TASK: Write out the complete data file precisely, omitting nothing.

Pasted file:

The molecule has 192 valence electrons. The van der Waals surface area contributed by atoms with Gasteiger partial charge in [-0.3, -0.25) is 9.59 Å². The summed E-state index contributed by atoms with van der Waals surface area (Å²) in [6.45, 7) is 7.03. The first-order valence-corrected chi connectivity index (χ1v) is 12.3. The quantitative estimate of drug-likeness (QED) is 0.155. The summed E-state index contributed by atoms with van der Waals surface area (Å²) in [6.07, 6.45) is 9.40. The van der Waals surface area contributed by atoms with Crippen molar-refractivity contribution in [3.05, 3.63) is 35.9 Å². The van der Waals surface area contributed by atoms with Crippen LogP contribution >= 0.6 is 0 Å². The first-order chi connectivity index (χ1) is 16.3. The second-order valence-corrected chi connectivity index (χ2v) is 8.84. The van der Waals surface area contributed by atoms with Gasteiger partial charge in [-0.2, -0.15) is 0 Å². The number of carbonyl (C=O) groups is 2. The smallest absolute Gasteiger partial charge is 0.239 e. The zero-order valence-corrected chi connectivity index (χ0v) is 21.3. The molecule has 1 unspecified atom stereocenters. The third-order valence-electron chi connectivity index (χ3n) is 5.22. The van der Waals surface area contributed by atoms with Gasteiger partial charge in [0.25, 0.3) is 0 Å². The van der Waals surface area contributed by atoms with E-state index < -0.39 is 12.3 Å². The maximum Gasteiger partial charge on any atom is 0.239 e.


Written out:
The molecule has 192 valence electrons. The van der Waals surface area contributed by atoms with Gasteiger partial charge in [-0.3, -0.25) is 9.59 Å². The summed E-state index contributed by atoms with van der Waals surface area (Å²) in [6.45, 7) is 7.03. The first-order valence-corrected chi connectivity index (χ1v) is 12.3. The quantitative estimate of drug-likeness (QED) is 0.155. The summed E-state index contributed by atoms with van der Waals surface area (Å²) in [6.07, 6.45) is 9.40. The van der Waals surface area contributed by atoms with Crippen molar-refractivity contribution in [3.05, 3.63) is 35.9 Å². The van der Waals surface area contributed by atoms with Crippen LogP contribution >= 0.6 is 0 Å². The first-order chi connectivity index (χ1) is 16.3. The second-order valence-corrected chi connectivity index (χ2v) is 8.84. The van der Waals surface area contributed by atoms with Gasteiger partial charge in [-0.2, -0.15) is 0 Å². The number of carbonyl (C=O) groups is 2. The smallest absolute Gasteiger partial charge is 0.239 e. The zero-order valence-corrected chi connectivity index (χ0v) is 21.3. The molecule has 1 unspecified atom stereocenters. The third-order valence-electron chi connectivity index (χ3n) is 5.22. The van der Waals surface area contributed by atoms with Gasteiger partial charge in [0.25, 0.3) is 0 Å². The van der Waals surface area contributed by atoms with E-state index < -0.39 is 12.3 Å². The maximum Gasteiger partial charge on any atom is 0.239 e.